Just answer my fucking question, lady.

She didn’t need to answer me. I knew the answers to my questions. I knew I was asking because all of it was wrong. For me, it was wrong. I knew it was a terrible idea to marry him. I knew that he would invite his mother into our relationship far more than I would ever be comfortable with. I knew so much, but chose to ignore that silent therapist and marry him anyway. I ignored my intuition and I suffered for that mistake.

Now, at 40 years old, I found myself sitting on the steps outside of a college dining hall and demanding answers from a common grey squirrel.

Am I smart enough? Am I doing the right thing? Am I allowed to call myself a writer?

The squirrel stared at me and nibbled a morsel he found in the grass. He allowed my question to linger in the space between us.

Just answer my fucking question, squirrel!

He didn’t need to answer me. I knew the truth. I knew that I was asking because what I was about to do – attend my first MFA residency – was right.

I sat on those steps and pondered the path that I’ve been resisting for the better part of my life. The squirrel dropped his morsel and, without hesitation, he ran to catch it again. For some reason, that squirrel jumped onto a wall then leapt onto the grass and approached his prize after making a wide arc across the sidewalk. He didn’t follow the easiest, most obvious route.

Thank you, squirrel.

I stood up, brushed the debris from the back of my skirt and introduced myself to the other writers who had just finished checking in.

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I’d like to take a moment to thank Diana of BettyShmetty fame, the always encouraging Eden of Evergreen Eden , Amber, that talented writer from http://www.thedailydoty.com/, Mary Lauren from My 3 Little Birds –  she makes it all look so easy, doesn’t she? She even navigated No. 7 without suffering any nasty bites. Mollie from  OK in UK…I love when a person shares my dry sense of humor, so much so that sometimes we can’t tell when the other is kidding..or not. Mollie truly is awesome. Katie, that talented and insightful writer from Chicken Noodle Gravy. Katie gets me…on so many levels. We share a deep dislike for mean girls and women who seem unable to stop acting like mobs of 13 year old mean girls. Patty from Another cookie, please. Patty who I’ve known for so long – our friendship actually began before the blogs! She’s been my biggest fan, provides continuous encouragement and support and she’s one hell of a writer. Stop selling yourself short. Finally, I’d like to say thank you to Ada from Of Woods and Words . I stumbled upon Of Woods and Words last fall and immediately became a fan.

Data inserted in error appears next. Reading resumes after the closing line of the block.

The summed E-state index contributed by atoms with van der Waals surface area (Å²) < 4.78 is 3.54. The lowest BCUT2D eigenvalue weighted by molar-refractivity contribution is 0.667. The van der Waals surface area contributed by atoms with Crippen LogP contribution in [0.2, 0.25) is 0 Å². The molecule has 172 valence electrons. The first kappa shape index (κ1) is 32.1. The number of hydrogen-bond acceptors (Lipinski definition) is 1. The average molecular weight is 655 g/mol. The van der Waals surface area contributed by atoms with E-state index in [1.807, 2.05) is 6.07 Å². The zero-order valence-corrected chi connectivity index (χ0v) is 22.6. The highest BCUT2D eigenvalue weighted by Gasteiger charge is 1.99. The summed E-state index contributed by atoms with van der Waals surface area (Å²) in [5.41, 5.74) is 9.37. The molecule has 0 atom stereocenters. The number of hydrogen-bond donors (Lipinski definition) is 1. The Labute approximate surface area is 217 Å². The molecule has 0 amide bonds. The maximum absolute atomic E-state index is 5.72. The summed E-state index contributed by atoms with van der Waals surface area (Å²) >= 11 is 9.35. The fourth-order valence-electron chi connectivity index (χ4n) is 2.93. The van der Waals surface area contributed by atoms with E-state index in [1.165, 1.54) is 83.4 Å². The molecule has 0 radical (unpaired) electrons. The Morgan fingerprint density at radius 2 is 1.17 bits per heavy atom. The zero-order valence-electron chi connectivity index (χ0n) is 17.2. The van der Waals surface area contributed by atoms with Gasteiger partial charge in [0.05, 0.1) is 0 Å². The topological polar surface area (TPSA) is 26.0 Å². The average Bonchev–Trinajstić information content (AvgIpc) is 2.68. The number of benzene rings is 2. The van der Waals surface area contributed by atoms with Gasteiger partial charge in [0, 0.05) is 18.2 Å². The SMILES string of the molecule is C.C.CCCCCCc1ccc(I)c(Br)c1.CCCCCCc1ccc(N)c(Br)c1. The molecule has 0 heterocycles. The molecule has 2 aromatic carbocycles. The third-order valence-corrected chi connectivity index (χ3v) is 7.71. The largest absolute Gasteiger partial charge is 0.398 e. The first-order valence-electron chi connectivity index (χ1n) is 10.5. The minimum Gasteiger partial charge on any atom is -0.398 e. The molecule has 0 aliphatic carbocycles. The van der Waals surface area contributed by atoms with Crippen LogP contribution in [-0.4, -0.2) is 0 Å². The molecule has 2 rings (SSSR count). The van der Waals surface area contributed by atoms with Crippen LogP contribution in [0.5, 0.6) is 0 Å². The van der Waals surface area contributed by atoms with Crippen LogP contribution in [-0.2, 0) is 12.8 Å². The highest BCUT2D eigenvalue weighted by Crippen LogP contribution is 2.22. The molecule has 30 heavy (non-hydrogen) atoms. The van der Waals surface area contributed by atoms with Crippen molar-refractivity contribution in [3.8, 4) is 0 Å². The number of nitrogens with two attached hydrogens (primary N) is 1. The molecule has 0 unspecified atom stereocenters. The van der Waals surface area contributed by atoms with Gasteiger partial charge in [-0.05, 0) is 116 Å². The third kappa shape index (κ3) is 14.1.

Thank you, friends! Thank you for babysitting No. 7 while I was off getting edumacated.

Please take a moment to vote for No. 7. Just one click does the trick!

Vote for me @ Top Mommy Blogs - Mom Blog Directory

 

Punching Out the Donuts (Guest Post featuring Of Woods and Words.”

As a college undergrad, I had a tendency to freak out about my chosen major (English) and the career path I’d have to negotiate after graduation. Turns out, my freak outs were totally justified; I graduated in spring 2007, right as the great recession began settling heavily on the world’s shoulders.

To alleviate my growing panic about “the real world,” I’d often call upon my professors during office hours to “talk it out.”  Since they’d all chosen to stay in the (what I consider) insular world of academia with their own English majors, their insight was rather limited. Still,  a couple of them said something to me during those talks about how I could make a living with my writing that I’ve never heard before or after.

“You’ve just got to keep punching out the donuts,” they said.

Maybe I misheard them.

Writing was supposed to be angst-y, inspired, imaginative, fulfilling. It wasn’t supposed to be a repetitive task like punching out donuts.  The whole reason I’d chosen to study English and focus on my writing was because I loved discovering stories, finding new angles, and gaining a deeper understanding of the world around me and my interactions with it. In short, I wanted to be a writer because it was the most exciting thing I could think of to do with my life that I was actually qualified for and capable of.  (After brief consideration, I decided to leave Mt. Everest for other braver souls to summit.)

Now, four years out of college and still working away at making my living as a freelance writer, I’m starting to get what they were trying to say about those donuts. I think they were saying (metaphorically of course . . . they were English professors) that writing is a job.  A really freakin’ awesome job if you ask me, but a job all the same.  One you’ve got to stick with, through the good, the bad, and the nonexistent feedback, to succeed at . On Twitter the other day, I spotted a tweet that summed up the donut philosophy perfectly: “Note to my 15-year-old self: don’t become a writer. It can get boring sometimes.”